The local loop is the physical wiring that connects you to the public switched telephone network (PSTN). This line can be a voice line, or it can be a data line. The physical wiring for the local loop consists of a pair of twisted copper wires that run from the telephone company's central office (CO) to the subscriber's premise and another pair of twisted copper wires that run back to the telephone company's CO.

Your phone isn't directly connected to the local loop, though. Most homes today have a small gray box outside that is referred to as the Network Interface Device or "NID". The NID patches together the inside wiring and the outside local loop wiring. Together the two sets of wires create a duplex connection between the NID at the subscriber's premise and the CO over which an analog electrical signal is passed. Since this connection is local to the subscriber, it is called the local loop. Because this local connection spans the last few miles to the customer's location, it is also frequently called the last mile. In modern phone systems, the local loop runs from the last digital data point to the subscriber's premise and back.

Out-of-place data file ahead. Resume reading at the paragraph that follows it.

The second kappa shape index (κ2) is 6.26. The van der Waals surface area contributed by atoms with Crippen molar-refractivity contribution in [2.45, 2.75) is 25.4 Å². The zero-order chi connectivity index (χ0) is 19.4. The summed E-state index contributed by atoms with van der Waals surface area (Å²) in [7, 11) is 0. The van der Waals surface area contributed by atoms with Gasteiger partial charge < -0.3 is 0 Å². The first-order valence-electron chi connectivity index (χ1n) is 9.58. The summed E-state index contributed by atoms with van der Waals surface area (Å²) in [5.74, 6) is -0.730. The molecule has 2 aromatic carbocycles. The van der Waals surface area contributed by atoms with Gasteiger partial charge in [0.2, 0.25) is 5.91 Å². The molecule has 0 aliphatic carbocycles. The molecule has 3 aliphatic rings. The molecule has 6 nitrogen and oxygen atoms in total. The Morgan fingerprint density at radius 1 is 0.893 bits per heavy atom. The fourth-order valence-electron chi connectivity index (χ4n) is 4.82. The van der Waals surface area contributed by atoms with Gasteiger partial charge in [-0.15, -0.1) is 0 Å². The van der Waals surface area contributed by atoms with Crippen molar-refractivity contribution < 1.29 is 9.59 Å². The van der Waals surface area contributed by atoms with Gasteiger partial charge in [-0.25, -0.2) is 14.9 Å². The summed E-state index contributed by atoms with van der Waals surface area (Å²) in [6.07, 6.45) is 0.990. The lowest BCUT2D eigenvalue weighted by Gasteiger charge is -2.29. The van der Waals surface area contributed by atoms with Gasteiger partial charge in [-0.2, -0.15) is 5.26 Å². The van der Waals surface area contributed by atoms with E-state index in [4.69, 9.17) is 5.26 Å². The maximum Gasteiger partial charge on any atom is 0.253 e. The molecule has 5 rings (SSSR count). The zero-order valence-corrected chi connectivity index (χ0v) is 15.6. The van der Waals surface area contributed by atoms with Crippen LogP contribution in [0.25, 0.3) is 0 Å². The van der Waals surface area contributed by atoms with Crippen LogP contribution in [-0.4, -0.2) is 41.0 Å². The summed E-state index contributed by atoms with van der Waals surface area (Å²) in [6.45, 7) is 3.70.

The microphone in your telephone set (your phone) converts the sound of your voice into a series of electrical pulses that form an analog signal. The wiring inside your house carries that signal to the NID and passes it to the local loop wiring. The local loop then carries that analog electrical signal to the CO where other devices sample, quantize and encode the information in the analog signal, thereby converting it to digital data that will be time-division multiplexed over trunk lines (T1, T3, OC3, OC12, OC48, OC192 etc.).


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